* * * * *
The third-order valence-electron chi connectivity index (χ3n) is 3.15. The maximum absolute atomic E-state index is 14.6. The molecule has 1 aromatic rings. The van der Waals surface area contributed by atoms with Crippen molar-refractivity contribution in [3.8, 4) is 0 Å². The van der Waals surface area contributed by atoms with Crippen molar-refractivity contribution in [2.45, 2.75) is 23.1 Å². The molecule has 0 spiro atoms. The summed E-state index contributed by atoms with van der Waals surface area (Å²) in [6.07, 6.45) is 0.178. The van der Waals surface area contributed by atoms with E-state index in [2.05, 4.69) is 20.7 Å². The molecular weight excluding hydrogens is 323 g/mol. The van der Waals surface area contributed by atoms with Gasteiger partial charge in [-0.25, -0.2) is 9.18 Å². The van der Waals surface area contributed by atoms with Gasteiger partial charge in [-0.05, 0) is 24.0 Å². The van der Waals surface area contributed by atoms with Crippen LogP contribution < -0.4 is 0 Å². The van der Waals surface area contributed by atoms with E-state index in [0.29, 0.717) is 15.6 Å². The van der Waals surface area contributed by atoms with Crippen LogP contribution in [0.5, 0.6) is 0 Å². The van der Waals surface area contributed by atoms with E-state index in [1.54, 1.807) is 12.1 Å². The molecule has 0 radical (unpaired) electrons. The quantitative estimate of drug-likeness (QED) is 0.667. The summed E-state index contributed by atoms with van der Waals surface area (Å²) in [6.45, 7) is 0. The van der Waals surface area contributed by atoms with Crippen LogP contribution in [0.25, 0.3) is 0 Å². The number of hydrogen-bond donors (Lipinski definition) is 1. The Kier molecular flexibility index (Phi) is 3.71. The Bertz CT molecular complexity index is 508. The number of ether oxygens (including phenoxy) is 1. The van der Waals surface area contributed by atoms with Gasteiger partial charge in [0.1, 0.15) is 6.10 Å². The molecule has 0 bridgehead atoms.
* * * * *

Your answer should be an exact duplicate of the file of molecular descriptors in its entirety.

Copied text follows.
The third-order valence-electron chi connectivity index (χ3n) is 3.15. The maximum absolute atomic E-state index is 14.6. The molecule has 1 aromatic rings. The van der Waals surface area contributed by atoms with Crippen molar-refractivity contribution in [3.8, 4) is 0 Å². The van der Waals surface area contributed by atoms with Crippen molar-refractivity contribution in [2.45, 2.75) is 23.1 Å². The molecule has 0 spiro atoms. The summed E-state index contributed by atoms with van der Waals surface area (Å²) in [6.07, 6.45) is 0.178. The van der Waals surface area contributed by atoms with E-state index in [2.05, 4.69) is 20.7 Å². The molecular weight excluding hydrogens is 323 g/mol. The van der Waals surface area contributed by atoms with Gasteiger partial charge in [-0.25, -0.2) is 9.18 Å². The van der Waals surface area contributed by atoms with Gasteiger partial charge in [-0.05, 0) is 24.0 Å². The van der Waals surface area contributed by atoms with Crippen LogP contribution < -0.4 is 0 Å². The van der Waals surface area contributed by atoms with E-state index in [0.29, 0.717) is 15.6 Å². The van der Waals surface area contributed by atoms with Crippen LogP contribution in [0.5, 0.6) is 0 Å². The van der Waals surface area contributed by atoms with E-state index in [1.54, 1.807) is 12.1 Å². The molecule has 0 radical (unpaired) electrons. The quantitative estimate of drug-likeness (QED) is 0.667. The summed E-state index contributed by atoms with van der Waals surface area (Å²) in [6.45, 7) is 0. The van der Waals surface area contributed by atoms with Crippen LogP contribution in [0.25, 0.3) is 0 Å². The number of hydrogen-bond donors (Lipinski definition) is 1. The Kier molecular flexibility index (Phi) is 3.71. The Bertz CT molecular complexity index is 508. The number of ether oxygens (including phenoxy) is 1. The van der Waals surface area contributed by atoms with Gasteiger partial charge in [0.1, 0.15) is 6.10 Å². The molecule has 0 bridgehead atoms.